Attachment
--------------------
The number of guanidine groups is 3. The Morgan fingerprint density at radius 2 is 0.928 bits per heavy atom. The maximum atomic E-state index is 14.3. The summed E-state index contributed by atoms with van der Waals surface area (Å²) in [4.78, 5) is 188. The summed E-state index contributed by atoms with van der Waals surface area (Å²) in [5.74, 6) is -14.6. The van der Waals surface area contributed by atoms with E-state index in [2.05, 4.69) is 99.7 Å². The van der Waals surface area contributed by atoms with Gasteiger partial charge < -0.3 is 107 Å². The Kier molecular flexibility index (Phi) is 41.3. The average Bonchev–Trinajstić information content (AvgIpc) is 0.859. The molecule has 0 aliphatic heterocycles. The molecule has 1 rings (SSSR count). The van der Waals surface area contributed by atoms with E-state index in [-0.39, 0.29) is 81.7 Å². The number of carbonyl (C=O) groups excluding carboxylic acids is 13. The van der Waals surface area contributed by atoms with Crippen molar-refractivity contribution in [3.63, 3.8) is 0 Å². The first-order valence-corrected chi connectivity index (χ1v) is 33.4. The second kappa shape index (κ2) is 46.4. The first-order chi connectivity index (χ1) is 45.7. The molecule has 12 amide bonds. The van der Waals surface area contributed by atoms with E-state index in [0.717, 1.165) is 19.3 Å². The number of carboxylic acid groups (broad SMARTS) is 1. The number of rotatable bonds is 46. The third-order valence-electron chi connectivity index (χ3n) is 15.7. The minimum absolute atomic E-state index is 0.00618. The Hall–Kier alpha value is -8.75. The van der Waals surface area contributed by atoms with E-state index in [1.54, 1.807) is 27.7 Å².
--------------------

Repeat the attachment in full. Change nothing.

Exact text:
The number of guanidine groups is 3. The Morgan fingerprint density at radius 2 is 0.928 bits per heavy atom. The maximum atomic E-state index is 14.3. The summed E-state index contributed by atoms with van der Waals surface area (Å²) in [4.78, 5) is 188. The summed E-state index contributed by atoms with van der Waals surface area (Å²) in [5.74, 6) is -14.6. The van der Waals surface area contributed by atoms with E-state index in [2.05, 4.69) is 99.7 Å². The van der Waals surface area contributed by atoms with Gasteiger partial charge < -0.3 is 107 Å². The Kier molecular flexibility index (Phi) is 41.3. The average Bonchev–Trinajstić information content (AvgIpc) is 0.859. The molecule has 0 aliphatic heterocycles. The molecule has 1 rings (SSSR count). The van der Waals surface area contributed by atoms with E-state index in [-0.39, 0.29) is 81.7 Å². The number of carbonyl (C=O) groups excluding carboxylic acids is 13. The van der Waals surface area contributed by atoms with Crippen molar-refractivity contribution in [3.63, 3.8) is 0 Å². The first-order valence-corrected chi connectivity index (χ1v) is 33.4. The second kappa shape index (κ2) is 46.4. The first-order chi connectivity index (χ1) is 45.7. The molecule has 12 amide bonds. The van der Waals surface area contributed by atoms with E-state index in [0.717, 1.165) is 19.3 Å². The number of carboxylic acid groups (broad SMARTS) is 1. The number of rotatable bonds is 46. The third-order valence-electron chi connectivity index (χ3n) is 15.7. The minimum absolute atomic E-state index is 0.00618. The Hall–Kier alpha value is -8.75. The van der Waals surface area contributed by atoms with E-state index in [1.54, 1.807) is 27.7 Å².